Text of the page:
We’ve established that meat production doesn’t contribute positively to the environment, bar its products’ undeniably beautiful taste, smell, and sound (listen to that bacon sizzle).
While it’s true that a melt-in-your-mouth beef carpaccio brings a bite of romance to the world of food porn, perhaps it’s time to address meat as the luxury item that it is by assigning it a corresponding tax.
An article published in Nature Climate Change has brought forward this ‘meat tax’ idea for the simple reason that if meat is more expensive less of it will be bought and consequently less will need to be produced, ultimately resulting in reduced carbon emissions.
Scientists, Ripple, et al., explain in their article, “Influencing human behaviour is one of the most challenging aspects of any large-scale policy, and it is unlikely that a large-scale dietary change will happen voluntarily without incentives.” This tax would be the incentive.
It makes sense. Let’s be honest, it’s hard to change, sometimes we need a little nudge, that’s why plastic bag consumption in Wales has reduced by 80% in the two years since the 5p bag charge was introduced.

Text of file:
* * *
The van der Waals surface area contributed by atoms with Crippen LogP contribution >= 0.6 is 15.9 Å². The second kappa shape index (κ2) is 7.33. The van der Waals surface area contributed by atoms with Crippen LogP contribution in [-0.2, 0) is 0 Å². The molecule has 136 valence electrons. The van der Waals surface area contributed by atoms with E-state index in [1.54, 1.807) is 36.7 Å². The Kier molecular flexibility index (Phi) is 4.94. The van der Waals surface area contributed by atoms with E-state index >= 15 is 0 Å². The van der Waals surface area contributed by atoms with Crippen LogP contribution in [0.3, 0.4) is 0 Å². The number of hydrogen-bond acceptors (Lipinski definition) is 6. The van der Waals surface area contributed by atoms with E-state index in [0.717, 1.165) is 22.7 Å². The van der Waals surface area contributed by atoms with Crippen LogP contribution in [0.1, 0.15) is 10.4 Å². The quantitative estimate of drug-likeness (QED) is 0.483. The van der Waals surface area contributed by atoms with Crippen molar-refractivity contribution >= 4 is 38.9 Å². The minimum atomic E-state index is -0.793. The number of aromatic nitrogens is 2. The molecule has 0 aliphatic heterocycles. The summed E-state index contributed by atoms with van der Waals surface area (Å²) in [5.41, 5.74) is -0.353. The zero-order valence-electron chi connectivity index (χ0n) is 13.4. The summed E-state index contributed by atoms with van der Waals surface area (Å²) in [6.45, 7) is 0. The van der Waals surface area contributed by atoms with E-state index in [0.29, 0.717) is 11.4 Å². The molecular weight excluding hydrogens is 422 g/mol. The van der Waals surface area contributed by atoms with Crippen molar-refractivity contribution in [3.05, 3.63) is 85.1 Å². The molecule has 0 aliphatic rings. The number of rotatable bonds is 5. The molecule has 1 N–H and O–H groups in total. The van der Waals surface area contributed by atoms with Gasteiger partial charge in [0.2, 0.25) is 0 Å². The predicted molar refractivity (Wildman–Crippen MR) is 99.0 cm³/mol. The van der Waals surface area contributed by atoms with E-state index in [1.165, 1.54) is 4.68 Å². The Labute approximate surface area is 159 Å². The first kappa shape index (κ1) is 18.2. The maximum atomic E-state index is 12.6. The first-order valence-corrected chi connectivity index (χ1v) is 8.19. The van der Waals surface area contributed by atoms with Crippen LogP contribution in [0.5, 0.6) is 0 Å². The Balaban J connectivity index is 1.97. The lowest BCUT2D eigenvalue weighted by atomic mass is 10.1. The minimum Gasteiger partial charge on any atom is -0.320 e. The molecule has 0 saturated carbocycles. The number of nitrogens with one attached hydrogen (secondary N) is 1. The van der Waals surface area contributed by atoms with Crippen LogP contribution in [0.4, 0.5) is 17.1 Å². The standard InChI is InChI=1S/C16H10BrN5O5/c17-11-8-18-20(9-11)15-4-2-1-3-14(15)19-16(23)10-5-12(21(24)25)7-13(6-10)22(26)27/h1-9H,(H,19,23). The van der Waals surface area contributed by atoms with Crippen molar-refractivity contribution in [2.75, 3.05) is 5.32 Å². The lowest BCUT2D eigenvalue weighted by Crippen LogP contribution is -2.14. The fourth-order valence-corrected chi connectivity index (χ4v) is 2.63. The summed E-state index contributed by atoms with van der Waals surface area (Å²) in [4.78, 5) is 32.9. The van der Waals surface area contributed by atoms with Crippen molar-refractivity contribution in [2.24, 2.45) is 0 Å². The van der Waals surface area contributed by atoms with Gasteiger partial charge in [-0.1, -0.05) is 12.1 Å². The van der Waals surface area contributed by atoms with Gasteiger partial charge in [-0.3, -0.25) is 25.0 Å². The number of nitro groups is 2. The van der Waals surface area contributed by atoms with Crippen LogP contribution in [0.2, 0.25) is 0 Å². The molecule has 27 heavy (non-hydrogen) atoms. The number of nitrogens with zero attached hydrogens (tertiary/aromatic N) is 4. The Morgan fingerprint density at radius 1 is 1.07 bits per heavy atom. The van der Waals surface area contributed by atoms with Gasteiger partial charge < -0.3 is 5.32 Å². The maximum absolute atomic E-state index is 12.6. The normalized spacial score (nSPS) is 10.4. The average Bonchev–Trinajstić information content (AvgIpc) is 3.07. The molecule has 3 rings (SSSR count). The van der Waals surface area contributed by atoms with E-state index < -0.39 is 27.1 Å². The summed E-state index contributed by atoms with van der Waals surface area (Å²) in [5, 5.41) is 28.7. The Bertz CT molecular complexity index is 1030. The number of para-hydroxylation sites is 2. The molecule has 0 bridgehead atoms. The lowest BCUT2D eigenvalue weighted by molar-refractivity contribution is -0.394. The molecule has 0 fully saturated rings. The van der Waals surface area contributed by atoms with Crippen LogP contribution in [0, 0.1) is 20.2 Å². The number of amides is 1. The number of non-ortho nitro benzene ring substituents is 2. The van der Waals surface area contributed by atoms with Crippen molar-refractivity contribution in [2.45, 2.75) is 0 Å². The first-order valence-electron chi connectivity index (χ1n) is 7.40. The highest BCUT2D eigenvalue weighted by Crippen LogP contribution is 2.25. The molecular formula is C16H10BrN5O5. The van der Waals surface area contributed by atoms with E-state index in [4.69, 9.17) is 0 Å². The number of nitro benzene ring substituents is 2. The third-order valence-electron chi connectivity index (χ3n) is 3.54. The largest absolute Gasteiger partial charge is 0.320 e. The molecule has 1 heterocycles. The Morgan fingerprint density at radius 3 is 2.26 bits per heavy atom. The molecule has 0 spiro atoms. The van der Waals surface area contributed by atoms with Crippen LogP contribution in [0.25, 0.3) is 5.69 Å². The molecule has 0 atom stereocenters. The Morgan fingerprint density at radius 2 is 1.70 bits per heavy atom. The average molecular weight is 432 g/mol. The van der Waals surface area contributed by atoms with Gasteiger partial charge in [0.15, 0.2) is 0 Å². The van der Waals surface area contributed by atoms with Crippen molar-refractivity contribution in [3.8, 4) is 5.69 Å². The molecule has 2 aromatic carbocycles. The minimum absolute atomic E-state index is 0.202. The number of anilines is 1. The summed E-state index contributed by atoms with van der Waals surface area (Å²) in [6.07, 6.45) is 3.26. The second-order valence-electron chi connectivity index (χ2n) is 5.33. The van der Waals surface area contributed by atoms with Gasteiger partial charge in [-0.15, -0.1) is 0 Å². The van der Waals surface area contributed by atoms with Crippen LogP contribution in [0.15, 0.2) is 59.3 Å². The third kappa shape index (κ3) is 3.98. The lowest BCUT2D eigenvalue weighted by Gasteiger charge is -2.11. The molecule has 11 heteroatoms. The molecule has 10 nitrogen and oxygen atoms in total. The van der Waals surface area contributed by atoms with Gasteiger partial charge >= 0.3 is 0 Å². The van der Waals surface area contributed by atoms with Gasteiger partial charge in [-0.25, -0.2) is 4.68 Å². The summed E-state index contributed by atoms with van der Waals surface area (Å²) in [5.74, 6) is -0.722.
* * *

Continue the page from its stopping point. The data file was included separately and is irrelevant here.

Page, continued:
It works, that’s why an identical 5p charge on plastic bags is going to be introduced in England in 2015, so why wouldn’t it work for meat too?
PETA have called for a ‘sin’ tax to be put on meat, like that found on cigarettes, alcohol and petrol. The name, superfluous as it may be, does come with a valid meaning; despite creating the image of steak being grilled over the flames of hell, a ‘sin’ tax is implemented to balance out the health or environmental costs. Just as cigarettes have been linked to lung cancer, diets heavy in meat can cause heart disease. And petrol and meat farming both put a strain on the environment.
Whether a tax is imposed or not, meat should be treated as an indulgence (it tastes like one too). Keep that in mind this Meatless Monday.